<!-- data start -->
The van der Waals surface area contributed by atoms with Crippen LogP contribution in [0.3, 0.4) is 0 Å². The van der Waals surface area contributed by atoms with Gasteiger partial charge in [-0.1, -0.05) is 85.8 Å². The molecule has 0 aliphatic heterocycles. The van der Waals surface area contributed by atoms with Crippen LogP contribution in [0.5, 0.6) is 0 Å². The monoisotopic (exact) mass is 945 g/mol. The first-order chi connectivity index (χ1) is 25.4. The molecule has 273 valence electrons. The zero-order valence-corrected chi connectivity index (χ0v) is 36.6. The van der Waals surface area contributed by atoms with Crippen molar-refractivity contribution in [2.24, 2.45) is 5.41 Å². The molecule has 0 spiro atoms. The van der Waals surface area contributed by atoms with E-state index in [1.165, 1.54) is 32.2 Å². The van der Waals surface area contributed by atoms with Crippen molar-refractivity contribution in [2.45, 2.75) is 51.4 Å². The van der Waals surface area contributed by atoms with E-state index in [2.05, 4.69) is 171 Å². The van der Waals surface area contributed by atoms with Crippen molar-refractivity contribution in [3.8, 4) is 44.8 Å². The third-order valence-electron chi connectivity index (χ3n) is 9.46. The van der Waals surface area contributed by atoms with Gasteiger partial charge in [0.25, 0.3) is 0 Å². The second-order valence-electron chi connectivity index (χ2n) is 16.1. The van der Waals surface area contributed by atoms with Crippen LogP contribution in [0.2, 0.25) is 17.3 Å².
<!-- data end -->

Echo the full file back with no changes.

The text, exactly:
The van der Waals surface area contributed by atoms with Crippen LogP contribution in [0.3, 0.4) is 0 Å². The van der Waals surface area contributed by atoms with Gasteiger partial charge in [-0.1, -0.05) is 85.8 Å². The molecule has 0 aliphatic heterocycles. The van der Waals surface area contributed by atoms with Crippen LogP contribution in [0.5, 0.6) is 0 Å². The monoisotopic (exact) mass is 945 g/mol. The first-order chi connectivity index (χ1) is 25.4. The molecule has 273 valence electrons. The zero-order valence-corrected chi connectivity index (χ0v) is 36.6. The van der Waals surface area contributed by atoms with Crippen molar-refractivity contribution in [2.24, 2.45) is 5.41 Å². The molecule has 0 spiro atoms. The van der Waals surface area contributed by atoms with E-state index in [1.165, 1.54) is 32.2 Å². The van der Waals surface area contributed by atoms with Crippen molar-refractivity contribution in [2.45, 2.75) is 51.4 Å². The van der Waals surface area contributed by atoms with E-state index in [2.05, 4.69) is 171 Å². The van der Waals surface area contributed by atoms with Crippen molar-refractivity contribution in [3.8, 4) is 44.8 Å². The third-order valence-electron chi connectivity index (χ3n) is 9.46. The van der Waals surface area contributed by atoms with Gasteiger partial charge in [0.25, 0.3) is 0 Å². The second-order valence-electron chi connectivity index (χ2n) is 16.1. The van der Waals surface area contributed by atoms with Crippen LogP contribution in [0.2, 0.25) is 17.3 Å².